Jul 9, 2013 6:06 AM by Lacey Steele
WASHINGTON (AP) - While the Obama administration throws its support behind Egypt's military, some members of Congress are looking at withholding some or all of America's annual $1.5 billion aid package if a civilian government isn't quickly restored.
Without the administration's support, that's a high hurdle.
But after watching the violence spiral in recent days in Cairo and elsewhere, more lawmakers are questioning whether the Egyptian military's ouster of Mohammed Morsi's Muslim Brotherhood-led government last week must be defined as a "coup" and how the U.S. should leverage the only significant element of influence it has in Egypt.
The administration insisted Monday that it won't withhold funds from Egypt's army after its second takeover of a civilian government in the past 29 months.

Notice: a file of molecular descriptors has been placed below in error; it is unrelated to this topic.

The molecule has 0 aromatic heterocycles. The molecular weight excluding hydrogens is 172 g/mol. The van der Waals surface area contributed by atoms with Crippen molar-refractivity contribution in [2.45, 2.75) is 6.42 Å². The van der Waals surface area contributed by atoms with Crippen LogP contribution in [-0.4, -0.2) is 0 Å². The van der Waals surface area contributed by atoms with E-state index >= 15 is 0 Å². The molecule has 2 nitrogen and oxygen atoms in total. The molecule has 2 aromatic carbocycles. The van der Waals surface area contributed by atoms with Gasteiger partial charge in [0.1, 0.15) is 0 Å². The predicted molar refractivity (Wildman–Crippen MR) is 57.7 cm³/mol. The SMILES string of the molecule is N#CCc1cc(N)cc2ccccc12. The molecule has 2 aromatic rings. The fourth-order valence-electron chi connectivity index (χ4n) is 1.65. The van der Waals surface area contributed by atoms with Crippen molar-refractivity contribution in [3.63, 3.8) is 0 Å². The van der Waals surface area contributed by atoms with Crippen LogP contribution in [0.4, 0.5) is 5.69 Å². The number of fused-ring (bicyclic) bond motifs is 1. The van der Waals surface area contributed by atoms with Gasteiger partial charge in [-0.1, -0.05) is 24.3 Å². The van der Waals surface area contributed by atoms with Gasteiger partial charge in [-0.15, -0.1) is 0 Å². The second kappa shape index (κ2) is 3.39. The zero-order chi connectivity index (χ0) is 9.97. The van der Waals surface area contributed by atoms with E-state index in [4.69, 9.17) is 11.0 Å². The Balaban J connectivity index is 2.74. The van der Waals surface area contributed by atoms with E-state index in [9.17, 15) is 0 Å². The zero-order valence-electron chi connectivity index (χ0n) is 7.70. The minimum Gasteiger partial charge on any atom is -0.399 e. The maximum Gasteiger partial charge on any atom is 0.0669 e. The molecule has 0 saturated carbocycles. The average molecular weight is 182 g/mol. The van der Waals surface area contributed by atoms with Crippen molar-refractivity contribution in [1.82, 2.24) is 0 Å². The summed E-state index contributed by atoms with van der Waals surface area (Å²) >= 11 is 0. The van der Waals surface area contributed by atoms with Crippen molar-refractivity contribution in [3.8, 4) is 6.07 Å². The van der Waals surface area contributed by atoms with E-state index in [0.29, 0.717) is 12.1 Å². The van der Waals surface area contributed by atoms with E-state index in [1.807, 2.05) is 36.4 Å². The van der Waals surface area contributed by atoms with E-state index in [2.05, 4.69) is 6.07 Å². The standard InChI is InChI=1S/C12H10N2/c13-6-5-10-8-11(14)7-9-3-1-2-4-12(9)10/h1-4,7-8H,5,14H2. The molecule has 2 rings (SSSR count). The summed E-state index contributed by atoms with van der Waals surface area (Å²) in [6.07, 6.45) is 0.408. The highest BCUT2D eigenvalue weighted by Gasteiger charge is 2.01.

Most of the money goes to the military under an arrangement U.S. leaders have honored since Egypt's 1979 peace treaty with Israel.
Despite rocky relations since the ouster of longtime autocrat and longtime U.S. ally Hosni Mubarak in February 2011, the U.S. has continued to financially support the institution it sees as Egypt's guarantor of stability.
Some in Congress say the latest military action should change the calculation because it unseated a democratically elected president.
"We need to suspend aid to the new government until it does in fact schedule elections and put in place a process that comes up with a new constitution," Sen. Carl Levin, D-Mich., chairman of the Senate Armed Services Committee, told reporters Monday.
He said he'd support such a measure, but acknowledged it would be unlikely to gain majority support in Congress.